method decorators and more on decorators

Gabriel Genellina gagsl-py2 at yahoo.com.ar
Wed Jul 30 06:06:08 CEST 2008


En Tue, 29 Jul 2008 08:45:02 -0300, Themis Bourdenas <bourdenas at gmail.com>  
escribi�:

> On Mon, Jul 28, 2008 at 11:12 AM, Gabriel Genellina
> <gagsl-py2 at yahoo.com.ar>wrote:
>
>> En Sun, 27 Jul 2008 15:26:39 -0300, Themistoklis Bourdenas <
>> tbourden at doc.ic.ac.uk> escribió:
>>
>> > On a related note, as the actual instance method of myclass is not foo
>> but
>> > decorate(foo), why are they called method decorators? This does not
>> decorate
>> > methods, they decorate functions and eventually the decorated  
>> functions
>> > become methods. The name method decorator sounds a bit misleading to  
>> me.
>>
>> Where have you found it? I've always seen the expression "function
>> decorator" or just "decorator", not "method decorator".
>
> well a few occurrences of it can be found in PEP 318

In a very strict sense, I'd say that all those references to "method  
decorators" are wrong - because those "def" statements inside a "class"  
statement define functions, not methods. In that sense almost every Python  
programmer is wrong too: in this example

class X:
   @decorator
   def foo(self): pass

most (if not all) people would refer to "foo" as "the foo method in class  
X" - even if foo is really a function, not a method.
So a less restrictive meaning is usually adopted - and we all consider  
"foo" a method, and we're all happy... except in your case, when you just  
hit a point where the distinction is relevant.
Perhaps a more careful wording in the PEP would help in those corner cases.

>> > So returning to my original question is there any way I can get the  
>> class
>> > inside decorate()? I guess there is not, but just asking to make sure.
>>
>> "the class inside decorate"? What do you mean? The type of the x  
>> instance
>> in an x.foo() call? That should be determined inside the wrapped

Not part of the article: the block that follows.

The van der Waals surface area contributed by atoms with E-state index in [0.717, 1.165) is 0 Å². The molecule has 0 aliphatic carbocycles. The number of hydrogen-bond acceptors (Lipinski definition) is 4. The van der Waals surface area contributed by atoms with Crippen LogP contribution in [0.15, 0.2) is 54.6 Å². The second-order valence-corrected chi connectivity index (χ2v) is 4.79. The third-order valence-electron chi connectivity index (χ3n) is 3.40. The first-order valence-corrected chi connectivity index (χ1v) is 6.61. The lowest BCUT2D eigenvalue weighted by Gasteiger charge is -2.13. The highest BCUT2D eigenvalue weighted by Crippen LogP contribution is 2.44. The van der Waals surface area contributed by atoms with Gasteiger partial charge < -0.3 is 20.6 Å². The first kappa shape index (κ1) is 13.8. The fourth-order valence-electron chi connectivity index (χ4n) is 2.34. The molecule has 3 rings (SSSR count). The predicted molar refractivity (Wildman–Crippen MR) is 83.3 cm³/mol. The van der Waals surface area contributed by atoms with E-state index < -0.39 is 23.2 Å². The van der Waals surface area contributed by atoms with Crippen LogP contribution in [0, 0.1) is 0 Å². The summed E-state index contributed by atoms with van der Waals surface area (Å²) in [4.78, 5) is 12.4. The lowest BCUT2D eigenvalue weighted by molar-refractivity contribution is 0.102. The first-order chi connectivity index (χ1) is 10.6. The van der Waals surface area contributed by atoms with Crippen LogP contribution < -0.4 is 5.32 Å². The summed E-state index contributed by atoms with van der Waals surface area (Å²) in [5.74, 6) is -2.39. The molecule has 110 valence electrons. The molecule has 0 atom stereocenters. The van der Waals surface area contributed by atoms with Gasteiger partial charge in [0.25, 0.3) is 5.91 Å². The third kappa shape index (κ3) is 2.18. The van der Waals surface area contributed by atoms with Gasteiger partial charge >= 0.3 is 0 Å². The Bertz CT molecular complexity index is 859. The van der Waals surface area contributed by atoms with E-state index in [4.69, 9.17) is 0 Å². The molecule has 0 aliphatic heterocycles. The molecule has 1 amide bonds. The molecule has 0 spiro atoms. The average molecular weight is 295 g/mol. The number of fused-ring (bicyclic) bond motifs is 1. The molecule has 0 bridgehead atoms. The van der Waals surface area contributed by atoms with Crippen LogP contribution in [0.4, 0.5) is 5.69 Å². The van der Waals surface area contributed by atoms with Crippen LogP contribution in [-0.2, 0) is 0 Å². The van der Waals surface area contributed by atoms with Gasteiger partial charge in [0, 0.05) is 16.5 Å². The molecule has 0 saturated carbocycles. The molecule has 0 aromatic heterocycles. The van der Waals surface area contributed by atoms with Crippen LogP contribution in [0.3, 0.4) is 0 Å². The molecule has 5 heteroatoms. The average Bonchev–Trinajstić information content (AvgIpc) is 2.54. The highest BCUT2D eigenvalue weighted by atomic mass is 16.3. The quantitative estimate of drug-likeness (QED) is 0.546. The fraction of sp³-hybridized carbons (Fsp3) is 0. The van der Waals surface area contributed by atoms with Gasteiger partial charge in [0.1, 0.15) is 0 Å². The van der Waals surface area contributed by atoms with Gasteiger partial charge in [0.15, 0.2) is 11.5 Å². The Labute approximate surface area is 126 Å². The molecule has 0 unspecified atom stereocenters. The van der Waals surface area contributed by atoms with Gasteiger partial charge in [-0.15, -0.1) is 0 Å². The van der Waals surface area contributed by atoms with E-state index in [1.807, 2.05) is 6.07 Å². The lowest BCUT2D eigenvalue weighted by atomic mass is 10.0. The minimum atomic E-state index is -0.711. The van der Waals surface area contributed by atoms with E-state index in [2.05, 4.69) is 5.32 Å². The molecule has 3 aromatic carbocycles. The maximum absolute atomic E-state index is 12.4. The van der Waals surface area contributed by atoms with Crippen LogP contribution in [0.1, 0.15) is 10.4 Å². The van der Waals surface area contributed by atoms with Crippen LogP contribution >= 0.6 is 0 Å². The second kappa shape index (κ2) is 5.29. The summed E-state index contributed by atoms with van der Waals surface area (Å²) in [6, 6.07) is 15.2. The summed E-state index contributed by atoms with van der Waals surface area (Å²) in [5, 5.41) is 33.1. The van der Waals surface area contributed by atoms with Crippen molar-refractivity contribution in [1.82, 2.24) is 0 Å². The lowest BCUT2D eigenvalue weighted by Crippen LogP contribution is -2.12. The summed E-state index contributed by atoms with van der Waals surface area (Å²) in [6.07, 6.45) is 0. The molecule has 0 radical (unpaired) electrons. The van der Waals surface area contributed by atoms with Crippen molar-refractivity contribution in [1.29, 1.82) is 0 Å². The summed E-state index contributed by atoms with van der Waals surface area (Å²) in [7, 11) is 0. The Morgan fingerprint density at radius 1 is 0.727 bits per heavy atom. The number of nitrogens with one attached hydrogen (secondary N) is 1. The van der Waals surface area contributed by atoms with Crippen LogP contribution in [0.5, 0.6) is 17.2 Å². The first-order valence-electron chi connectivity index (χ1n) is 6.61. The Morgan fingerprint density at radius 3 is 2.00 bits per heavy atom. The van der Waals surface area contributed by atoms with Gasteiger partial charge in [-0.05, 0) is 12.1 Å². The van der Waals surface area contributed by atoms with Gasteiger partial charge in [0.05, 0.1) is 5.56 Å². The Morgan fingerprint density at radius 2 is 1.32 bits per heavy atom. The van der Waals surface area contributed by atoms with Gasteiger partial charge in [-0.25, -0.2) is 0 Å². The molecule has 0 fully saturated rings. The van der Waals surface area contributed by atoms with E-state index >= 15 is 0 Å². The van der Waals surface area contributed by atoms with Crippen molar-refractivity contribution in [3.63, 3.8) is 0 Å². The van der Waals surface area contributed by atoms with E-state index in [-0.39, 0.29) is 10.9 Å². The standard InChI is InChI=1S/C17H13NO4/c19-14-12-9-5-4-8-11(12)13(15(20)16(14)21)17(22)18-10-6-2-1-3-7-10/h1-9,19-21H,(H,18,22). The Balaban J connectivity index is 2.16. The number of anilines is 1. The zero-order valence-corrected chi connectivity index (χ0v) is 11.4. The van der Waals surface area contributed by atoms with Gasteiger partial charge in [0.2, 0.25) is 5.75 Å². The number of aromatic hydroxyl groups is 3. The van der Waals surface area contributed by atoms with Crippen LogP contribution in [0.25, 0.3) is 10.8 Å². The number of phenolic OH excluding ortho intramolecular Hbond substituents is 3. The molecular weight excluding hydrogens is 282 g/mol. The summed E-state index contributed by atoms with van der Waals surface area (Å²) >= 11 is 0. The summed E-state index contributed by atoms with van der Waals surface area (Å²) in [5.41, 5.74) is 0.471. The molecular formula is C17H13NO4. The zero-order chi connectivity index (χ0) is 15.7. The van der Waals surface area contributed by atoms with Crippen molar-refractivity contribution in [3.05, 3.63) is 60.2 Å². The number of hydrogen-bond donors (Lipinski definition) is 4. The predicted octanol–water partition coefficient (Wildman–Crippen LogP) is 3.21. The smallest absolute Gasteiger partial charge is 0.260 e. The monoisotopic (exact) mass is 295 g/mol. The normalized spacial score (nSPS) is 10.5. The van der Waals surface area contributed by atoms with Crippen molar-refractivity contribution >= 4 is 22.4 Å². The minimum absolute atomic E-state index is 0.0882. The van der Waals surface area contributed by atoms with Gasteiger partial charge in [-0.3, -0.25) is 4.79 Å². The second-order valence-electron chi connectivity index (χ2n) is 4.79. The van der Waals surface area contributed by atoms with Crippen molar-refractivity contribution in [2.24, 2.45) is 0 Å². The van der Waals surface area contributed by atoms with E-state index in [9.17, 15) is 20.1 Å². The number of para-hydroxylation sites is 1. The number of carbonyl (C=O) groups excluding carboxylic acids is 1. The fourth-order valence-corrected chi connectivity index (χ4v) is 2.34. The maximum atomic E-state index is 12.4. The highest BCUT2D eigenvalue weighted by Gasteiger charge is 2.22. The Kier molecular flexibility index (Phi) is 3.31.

>> function
>> -when it is actually called-.
>>
>> Yes, what I was hoping is that it might be possible to get the name of  
>> the
> class the function is eventually is going to be bound to, but I guess  
> that's
> not very likely to be possible. I wanted the name well before the  
> function
> is called, actually even before an instance of the class is created.

No, I think it's not possible - not using a function decorator, because  
when it is applied, the class doesn't exist yet.
You might use a metaclass (or a class decorator, available on 2.6 and  
3.0); iterate over the dictionary of the class about to be created and  
process their functions in any way you like.

> Anyway,
> I 've solved my problem with other means. Just out curiosity though, has
> there been any talk about actual method decorators? I guess you can work
> around them with the introduction of class decorators or even now with
> meta-classes, but you have to wrap methods manually with no syntactic  
> sugar.

Mmm... methods are ephemeral objects, once the call is completed, the  
method usually gets destroyed, so I don't think a true "method decorator"  
would be very useful.
If you really want to customize a method, since they are created by the  
function type's __get__, a crazy idea would be to inherit from the  
function type and return something different in its __get__ - but I've  
never done something like that and don't even know if it's possible at  
all...

-- 
Gabriel Genellina




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